Foraging for Healthy Ecosystems
We are the Hawaii Grazing Lands Conservation Initiative. We’re a grassroots organization providing guidance and leadership in the pursuit of grazing land conservation throughout the islands.
Who we are? The Hawaii Grazing Lands Conservation Initiative (GLCI) is a partnership of graziers from Hawaii’s beef, dairy, sheep and goat industries committed to furthering the grazing industry’s contribution to natural resource and ecosystem conservation. GLCI promotes the sound management and skillful use of grazing land resources in Hawaii.
Why we exist: Privately owned grazing lands are a national and statewide treasure. In Hawaii, they represent approximately 25 percent of the total land mass, offering benefits and values that make them extremely important, not only to the landowners, but to the entire State. Historical use and management of grazing lands long occurred without the benefit of grazing land science as we know it today. As a result, there are now more potential conflicts than ever before on private grazing lands. We are at risk of losing our grazing lands, and, with them, the values they provide. GLCI is part of a national initiative to assure the sustainability of private grazing lands by focusing on the environmental, cultural, and economic ecosystem services they provide.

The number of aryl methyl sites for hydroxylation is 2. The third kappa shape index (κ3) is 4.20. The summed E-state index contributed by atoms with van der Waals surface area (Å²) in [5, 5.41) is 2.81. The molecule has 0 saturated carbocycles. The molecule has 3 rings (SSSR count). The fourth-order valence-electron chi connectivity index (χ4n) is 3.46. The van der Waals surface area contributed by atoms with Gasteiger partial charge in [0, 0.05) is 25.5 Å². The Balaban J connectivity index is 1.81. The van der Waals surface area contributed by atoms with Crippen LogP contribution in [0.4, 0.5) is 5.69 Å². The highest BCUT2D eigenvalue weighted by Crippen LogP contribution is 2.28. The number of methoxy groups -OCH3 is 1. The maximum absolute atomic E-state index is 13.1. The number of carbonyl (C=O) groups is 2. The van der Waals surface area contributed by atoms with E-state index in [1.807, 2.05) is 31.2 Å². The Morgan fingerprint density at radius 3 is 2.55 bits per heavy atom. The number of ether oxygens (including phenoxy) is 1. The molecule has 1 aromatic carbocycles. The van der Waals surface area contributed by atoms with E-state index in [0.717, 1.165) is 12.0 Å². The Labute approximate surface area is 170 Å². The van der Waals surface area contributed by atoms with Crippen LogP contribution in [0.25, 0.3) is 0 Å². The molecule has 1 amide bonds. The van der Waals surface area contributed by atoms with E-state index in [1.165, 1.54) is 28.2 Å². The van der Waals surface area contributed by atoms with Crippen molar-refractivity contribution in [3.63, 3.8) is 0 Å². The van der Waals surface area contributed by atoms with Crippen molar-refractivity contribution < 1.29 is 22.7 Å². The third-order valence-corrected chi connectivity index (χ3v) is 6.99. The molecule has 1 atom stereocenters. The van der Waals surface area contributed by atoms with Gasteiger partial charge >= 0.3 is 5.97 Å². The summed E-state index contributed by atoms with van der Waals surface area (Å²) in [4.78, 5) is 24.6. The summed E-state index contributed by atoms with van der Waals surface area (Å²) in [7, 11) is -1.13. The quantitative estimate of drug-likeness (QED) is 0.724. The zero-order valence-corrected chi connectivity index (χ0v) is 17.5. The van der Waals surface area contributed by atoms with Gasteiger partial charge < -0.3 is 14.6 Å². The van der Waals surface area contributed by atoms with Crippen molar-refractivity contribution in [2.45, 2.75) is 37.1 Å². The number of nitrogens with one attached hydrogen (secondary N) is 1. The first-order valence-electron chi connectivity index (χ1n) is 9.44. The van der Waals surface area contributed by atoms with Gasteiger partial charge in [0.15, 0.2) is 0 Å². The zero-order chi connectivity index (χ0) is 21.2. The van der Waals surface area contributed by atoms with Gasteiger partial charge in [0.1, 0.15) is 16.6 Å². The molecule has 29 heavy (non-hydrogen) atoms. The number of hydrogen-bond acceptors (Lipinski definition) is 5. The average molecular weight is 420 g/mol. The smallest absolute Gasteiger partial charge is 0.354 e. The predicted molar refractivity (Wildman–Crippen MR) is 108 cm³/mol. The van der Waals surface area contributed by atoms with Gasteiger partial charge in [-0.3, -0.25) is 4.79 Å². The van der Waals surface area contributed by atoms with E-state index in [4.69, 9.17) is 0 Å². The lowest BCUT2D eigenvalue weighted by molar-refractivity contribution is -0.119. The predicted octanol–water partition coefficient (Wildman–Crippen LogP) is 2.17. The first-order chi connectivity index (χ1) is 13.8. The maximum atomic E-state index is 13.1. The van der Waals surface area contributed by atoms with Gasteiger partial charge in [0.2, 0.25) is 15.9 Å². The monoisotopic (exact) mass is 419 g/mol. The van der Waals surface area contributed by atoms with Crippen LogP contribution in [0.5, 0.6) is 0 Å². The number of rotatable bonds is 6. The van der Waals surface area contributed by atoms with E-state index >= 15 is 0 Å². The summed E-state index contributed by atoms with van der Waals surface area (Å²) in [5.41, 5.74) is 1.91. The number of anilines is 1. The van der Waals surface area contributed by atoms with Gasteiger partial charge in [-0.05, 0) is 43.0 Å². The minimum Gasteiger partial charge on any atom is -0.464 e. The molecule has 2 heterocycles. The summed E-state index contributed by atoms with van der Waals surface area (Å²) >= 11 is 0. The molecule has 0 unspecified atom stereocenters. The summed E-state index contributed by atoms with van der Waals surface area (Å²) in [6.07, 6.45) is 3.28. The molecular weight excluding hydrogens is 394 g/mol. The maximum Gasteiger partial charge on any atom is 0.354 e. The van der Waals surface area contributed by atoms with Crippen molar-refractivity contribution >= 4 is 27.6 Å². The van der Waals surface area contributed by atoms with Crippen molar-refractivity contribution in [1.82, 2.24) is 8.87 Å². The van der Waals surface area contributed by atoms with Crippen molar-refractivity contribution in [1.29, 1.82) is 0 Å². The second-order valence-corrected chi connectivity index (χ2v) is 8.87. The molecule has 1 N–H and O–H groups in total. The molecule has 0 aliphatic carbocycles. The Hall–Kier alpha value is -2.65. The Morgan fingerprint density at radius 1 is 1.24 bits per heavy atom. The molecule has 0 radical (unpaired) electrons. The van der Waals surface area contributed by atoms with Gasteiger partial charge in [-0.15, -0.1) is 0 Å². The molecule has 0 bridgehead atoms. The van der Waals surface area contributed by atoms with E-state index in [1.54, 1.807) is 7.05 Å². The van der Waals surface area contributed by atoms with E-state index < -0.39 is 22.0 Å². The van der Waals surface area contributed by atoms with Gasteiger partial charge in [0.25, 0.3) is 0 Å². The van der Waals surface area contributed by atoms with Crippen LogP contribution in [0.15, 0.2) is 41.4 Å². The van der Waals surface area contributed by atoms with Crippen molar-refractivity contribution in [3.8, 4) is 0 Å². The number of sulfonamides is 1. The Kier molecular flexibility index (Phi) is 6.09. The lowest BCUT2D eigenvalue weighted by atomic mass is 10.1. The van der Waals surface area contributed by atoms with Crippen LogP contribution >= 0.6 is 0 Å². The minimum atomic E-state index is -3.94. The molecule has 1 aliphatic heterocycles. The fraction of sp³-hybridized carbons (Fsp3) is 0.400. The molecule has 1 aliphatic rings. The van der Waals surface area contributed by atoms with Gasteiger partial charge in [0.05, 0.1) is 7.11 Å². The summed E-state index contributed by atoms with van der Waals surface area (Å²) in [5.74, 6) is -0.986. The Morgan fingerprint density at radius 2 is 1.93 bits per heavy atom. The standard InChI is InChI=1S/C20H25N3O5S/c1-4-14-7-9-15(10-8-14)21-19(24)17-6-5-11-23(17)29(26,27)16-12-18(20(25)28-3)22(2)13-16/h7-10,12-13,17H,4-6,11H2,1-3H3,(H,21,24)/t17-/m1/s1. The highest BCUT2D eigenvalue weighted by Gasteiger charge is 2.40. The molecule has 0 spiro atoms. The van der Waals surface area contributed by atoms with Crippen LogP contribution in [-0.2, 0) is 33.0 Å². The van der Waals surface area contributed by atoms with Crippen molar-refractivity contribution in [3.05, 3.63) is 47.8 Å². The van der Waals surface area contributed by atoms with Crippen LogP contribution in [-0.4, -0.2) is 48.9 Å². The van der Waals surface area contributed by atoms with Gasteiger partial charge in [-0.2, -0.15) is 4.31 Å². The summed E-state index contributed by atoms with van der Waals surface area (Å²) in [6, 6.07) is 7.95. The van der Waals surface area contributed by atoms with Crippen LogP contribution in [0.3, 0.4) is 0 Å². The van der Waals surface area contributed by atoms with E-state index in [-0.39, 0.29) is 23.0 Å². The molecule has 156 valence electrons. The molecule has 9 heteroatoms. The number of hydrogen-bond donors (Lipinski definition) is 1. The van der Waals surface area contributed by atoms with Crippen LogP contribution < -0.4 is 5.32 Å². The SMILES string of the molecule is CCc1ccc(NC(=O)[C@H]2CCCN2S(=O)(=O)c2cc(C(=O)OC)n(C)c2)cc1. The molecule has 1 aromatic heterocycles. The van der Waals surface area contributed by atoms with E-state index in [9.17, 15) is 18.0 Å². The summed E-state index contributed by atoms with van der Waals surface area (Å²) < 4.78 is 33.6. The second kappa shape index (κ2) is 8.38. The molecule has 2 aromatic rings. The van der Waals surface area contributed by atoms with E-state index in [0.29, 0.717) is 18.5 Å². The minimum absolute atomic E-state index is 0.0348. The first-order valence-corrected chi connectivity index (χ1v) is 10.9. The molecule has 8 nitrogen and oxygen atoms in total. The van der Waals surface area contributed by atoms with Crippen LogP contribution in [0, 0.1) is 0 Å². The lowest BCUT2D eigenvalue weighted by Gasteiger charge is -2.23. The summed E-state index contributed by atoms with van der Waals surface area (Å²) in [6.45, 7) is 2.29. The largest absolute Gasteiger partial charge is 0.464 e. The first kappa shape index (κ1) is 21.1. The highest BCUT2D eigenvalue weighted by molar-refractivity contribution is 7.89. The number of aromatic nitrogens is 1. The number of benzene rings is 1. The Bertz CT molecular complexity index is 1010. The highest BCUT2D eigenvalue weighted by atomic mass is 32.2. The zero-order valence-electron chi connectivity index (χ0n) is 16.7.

What we do: GLCI seeks to work with landowners to enhance grazing lands for future use and to inform the public of the reasons behind making such a national commitment and investment. The Natural Resources Conservation Service (NRCS) is one of the primary players in the initiative. NRCS is the technical agency of the U.S. Department of Agriculture, providing assistance to conservation districts and individuals in planning and carrying out conservation activities. NRCS also assists with public awareness activities to inform the public on the values and benefits of private grazing lands. The Hawaii Cattlemen’s Council, Inc. and Hawaii Sheep & Goat Association are vital to the life of this initiative, and their members help lead this grassroots effort to conserve and sustain grazing land resources in Hawaii.
Summary of the ecosystem services provided by grazing lands:
- Carbon Sequestration.
- Open, scenic space.
- The recharge of aquifers.
- Soil health.
- Erosion and sedimentation control.
- Habitat and wildlife conservation.
- Invasive species control.
- Reduction of the risk of wildfires.
- Food safety and security.
- Flavorful, healthful food.
- Community participation.
- Agritourism and ecotourism.
- Preservation of historical and cultural heritage values.
- Economic, educational, and cultural resources for future generations.
- Scientific Research.